In this activity, students compare two photographs (with time spans of 30-100 years between photos) of specific Alaskan glaciers to observe how glaciers have changed over the time interval. Activity is a good kickoff for learning about glaciology - how and why glaciers form, grow and shrink, and their relation to climate change.

In this activity, learners use the STELLA box modeling software to determine Earth's temperature based on incoming solar radiation and outgoing terrestrial radiation. Starting with a simple black body model, the exercise gradually adds complexity by incorporating albedo, then a 1-layer atmosphere, then a 2-layer atmosphere, and finally a complex atmosphere with latent and sensible heat fluxes. With each step, students compare the modeled surface temperature to Earth's actual surface temperature, thereby providing a check on how well each increasingly complex model captures the physics of the actual system.

This interactive visualization from the NASA Earth Observatory website compares Arctic sea ice minimum extent from 1984 to that of 2012.

A video that discusses the perspectives and insights necessary to report out about climate change. The video can be used to demonstrate how different perspectives impact different stakeholders and different levels, and that there is a need to have a clear, coordinated national response.

This narrated slide presentation shows the carbon cycle, looking at various parts of this biogeochemical sequence by examining carbon reservoirs and how carbon is exchanged among them and the atmosphere.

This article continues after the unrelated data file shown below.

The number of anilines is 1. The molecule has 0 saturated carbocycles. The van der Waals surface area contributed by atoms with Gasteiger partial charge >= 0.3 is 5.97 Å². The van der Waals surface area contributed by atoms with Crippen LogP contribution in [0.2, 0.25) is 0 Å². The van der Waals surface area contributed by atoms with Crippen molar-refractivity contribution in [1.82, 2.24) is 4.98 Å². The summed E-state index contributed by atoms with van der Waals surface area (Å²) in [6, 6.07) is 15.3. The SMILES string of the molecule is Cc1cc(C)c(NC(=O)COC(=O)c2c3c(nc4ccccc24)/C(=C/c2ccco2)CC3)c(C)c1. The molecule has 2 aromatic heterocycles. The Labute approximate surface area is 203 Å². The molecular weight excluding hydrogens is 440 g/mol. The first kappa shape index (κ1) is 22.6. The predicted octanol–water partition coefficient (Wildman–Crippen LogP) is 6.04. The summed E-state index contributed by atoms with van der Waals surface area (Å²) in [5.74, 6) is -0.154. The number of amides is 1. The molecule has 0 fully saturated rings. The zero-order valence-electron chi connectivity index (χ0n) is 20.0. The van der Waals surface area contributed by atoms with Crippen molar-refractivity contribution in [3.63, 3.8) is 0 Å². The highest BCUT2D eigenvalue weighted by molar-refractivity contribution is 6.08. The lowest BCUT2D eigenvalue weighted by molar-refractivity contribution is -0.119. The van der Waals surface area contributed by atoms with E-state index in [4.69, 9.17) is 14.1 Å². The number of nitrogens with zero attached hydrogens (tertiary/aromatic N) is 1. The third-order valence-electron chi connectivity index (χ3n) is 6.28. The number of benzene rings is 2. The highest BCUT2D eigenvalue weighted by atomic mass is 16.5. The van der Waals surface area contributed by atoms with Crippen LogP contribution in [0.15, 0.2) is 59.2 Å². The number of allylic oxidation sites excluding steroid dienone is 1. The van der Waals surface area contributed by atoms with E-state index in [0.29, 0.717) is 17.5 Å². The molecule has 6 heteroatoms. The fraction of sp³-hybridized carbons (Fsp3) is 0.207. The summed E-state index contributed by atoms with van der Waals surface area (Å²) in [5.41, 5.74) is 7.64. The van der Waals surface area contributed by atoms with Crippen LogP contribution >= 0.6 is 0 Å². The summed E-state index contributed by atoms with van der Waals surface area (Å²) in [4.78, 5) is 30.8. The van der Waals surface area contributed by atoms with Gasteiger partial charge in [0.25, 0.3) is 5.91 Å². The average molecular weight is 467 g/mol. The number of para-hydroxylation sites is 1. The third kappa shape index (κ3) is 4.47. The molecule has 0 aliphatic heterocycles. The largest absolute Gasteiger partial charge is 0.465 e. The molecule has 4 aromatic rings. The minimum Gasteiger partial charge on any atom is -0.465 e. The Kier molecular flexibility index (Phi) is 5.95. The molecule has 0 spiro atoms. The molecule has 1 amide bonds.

This introductory video describes the basic principles of residential geothermal heat pumps.

For this lesson, the guiding Concept Question is: What is climate change and how does climate relate to greenhouse gas concentrations over time? This activity is the second lesson in a nine-lesson module 'Visualizing and Understanding the Science of Climate Change' produced by the International Year of Chemistry project (2011).

This short video, is the fifth in the National Academies Climate Change, Lines of Evidence series. It focuses on greenhouse gases, climate forcing (natural and human-caused), and global energy balance.

In this activity, students examine the energy required to make a cheeseburger, calculate its associated carbon footprint, and discuss the carbon emissions related to burger production. The activity is geared toward Canadian students but can be customized to the consumption patterns and carbon footprint of American students since the resource references the amount of burgers consumed by Americans in addition to Canadians.

This video takes viewers high into the Rocky Mountain snowpack, where researchers dig snow pits to explore the source of Colorado's water supply. Highlights how important snowpack is to the supply of fresh water available in western and southwestern states. Snowmelt dynamics are discussed, including the impact of a warming climate on these dynamics.

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